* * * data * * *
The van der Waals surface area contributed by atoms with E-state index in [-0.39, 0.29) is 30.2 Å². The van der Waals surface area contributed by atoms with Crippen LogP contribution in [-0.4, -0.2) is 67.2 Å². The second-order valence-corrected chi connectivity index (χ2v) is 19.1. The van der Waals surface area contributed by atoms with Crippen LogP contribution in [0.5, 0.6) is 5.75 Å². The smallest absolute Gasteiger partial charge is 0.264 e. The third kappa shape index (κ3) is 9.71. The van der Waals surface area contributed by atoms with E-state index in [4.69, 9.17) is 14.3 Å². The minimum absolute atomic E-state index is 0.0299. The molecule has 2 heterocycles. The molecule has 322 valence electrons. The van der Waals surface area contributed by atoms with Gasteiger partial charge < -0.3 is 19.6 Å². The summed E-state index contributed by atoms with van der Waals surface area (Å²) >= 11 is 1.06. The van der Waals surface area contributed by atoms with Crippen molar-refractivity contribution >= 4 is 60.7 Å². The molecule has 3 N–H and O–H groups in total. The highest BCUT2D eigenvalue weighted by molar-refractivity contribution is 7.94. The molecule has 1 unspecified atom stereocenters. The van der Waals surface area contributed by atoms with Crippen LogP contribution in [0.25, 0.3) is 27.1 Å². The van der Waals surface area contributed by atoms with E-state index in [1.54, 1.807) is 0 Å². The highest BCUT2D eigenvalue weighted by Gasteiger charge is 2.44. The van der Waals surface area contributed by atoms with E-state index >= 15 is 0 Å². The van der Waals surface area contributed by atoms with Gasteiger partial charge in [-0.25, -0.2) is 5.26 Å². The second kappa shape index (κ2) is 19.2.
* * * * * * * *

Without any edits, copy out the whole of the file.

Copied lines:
The van der Waals surface area contributed by atoms with E-state index in [-0.39, 0.29) is 30.2 Å². The van der Waals surface area contributed by atoms with Crippen LogP contribution in [-0.4, -0.2) is 67.2 Å². The second-order valence-corrected chi connectivity index (χ2v) is 19.1. The van der Waals surface area contributed by atoms with Crippen LogP contribution in [0.5, 0.6) is 5.75 Å². The smallest absolute Gasteiger partial charge is 0.264 e. The third kappa shape index (κ3) is 9.71. The van der Waals surface area contributed by atoms with E-state index in [4.69, 9.17) is 14.3 Å². The minimum absolute atomic E-state index is 0.0299. The molecule has 2 heterocycles. The molecule has 322 valence electrons. The van der Waals surface area contributed by atoms with Gasteiger partial charge < -0.3 is 19.6 Å². The summed E-state index contributed by atoms with van der Waals surface area (Å²) >= 11 is 1.06. The van der Waals surface area contributed by atoms with Crippen molar-refractivity contribution >= 4 is 60.7 Å². The molecule has 3 N–H and O–H groups in total. The highest BCUT2D eigenvalue weighted by molar-refractivity contribution is 7.94. The molecule has 1 unspecified atom stereocenters. The van der Waals surface area contributed by atoms with Crippen LogP contribution in [0.25, 0.3) is 27.1 Å². The van der Waals surface area contributed by atoms with E-state index in [1.54, 1.807) is 0 Å². The highest BCUT2D eigenvalue weighted by Gasteiger charge is 2.44. The van der Waals surface area contributed by atoms with E-state index >= 15 is 0 Å². The van der Waals surface area contributed by atoms with Gasteiger partial charge in [-0.25, -0.2) is 5.26 Å². The second kappa shape index (κ2) is 19.2.